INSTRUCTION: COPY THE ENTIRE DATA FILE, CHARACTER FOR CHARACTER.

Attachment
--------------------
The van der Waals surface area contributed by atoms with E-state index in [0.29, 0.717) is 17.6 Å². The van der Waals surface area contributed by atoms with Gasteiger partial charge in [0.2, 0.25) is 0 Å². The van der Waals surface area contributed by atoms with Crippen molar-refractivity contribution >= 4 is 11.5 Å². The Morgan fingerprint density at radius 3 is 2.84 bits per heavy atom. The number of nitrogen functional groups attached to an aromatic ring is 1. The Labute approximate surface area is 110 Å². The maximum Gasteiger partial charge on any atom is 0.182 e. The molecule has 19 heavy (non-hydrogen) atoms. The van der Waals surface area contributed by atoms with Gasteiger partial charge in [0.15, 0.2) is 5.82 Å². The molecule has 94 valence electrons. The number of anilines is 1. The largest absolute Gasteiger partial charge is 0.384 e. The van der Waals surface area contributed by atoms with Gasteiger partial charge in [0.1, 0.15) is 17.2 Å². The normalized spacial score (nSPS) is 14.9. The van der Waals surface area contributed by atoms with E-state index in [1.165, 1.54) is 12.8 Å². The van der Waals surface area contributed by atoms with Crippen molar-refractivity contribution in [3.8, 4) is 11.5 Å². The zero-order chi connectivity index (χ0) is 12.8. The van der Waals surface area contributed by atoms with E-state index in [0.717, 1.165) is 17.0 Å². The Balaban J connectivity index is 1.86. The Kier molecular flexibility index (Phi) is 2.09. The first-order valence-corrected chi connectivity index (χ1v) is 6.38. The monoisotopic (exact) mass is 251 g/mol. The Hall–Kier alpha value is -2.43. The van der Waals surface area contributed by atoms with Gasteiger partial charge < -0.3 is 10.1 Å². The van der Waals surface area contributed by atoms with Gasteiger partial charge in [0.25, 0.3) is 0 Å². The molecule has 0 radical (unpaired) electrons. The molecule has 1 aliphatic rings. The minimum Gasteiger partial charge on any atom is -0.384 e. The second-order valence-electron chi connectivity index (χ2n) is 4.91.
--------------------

The van der Waals surface area contributed by atoms with E-state index in [0.29, 0.717) is 17.6 Å². The van der Waals surface area contributed by atoms with Gasteiger partial charge in [0.2, 0.25) is 0 Å². The van der Waals surface area contributed by atoms with Crippen molar-refractivity contribution >= 4 is 11.5 Å². The Morgan fingerprint density at radius 3 is 2.84 bits per heavy atom. The number of nitrogen functional groups attached to an aromatic ring is 1. The Labute approximate surface area is 110 Å². The maximum Gasteiger partial charge on any atom is 0.182 e. The molecule has 19 heavy (non-hydrogen) atoms. The van der Waals surface area contributed by atoms with Gasteiger partial charge in [0.15, 0.2) is 5.82 Å². The molecule has 94 valence electrons. The number of anilines is 1. The largest absolute Gasteiger partial charge is 0.384 e. The van der Waals surface area contributed by atoms with Gasteiger partial charge in [0.1, 0.15) is 17.2 Å². The normalized spacial score (nSPS) is 14.9. The van der Waals surface area contributed by atoms with E-state index in [1.165, 1.54) is 12.8 Å². The van der Waals surface area contributed by atoms with Crippen molar-refractivity contribution in [3.8, 4) is 11.5 Å². The zero-order chi connectivity index (χ0) is 12.8. The van der Waals surface area contributed by atoms with E-state index in [0.717, 1.165) is 17.0 Å². The Balaban J connectivity index is 1.86. The Kier molecular flexibility index (Phi) is 2.09. The first-order valence-corrected chi connectivity index (χ1v) is 6.38. The monoisotopic (exact) mass is 251 g/mol. The Hall–Kier alpha value is -2.43. The van der Waals surface area contributed by atoms with Gasteiger partial charge < -0.3 is 10.1 Å². The van der Waals surface area contributed by atoms with Gasteiger partial charge in [0.25, 0.3) is 0 Å². The molecule has 0 radical (unpaired) electrons. The molecule has 1 aliphatic rings. The minimum Gasteiger partial charge on any atom is -0.384 e. The second-order valence-electron chi connectivity index (χ2n) is 4.91.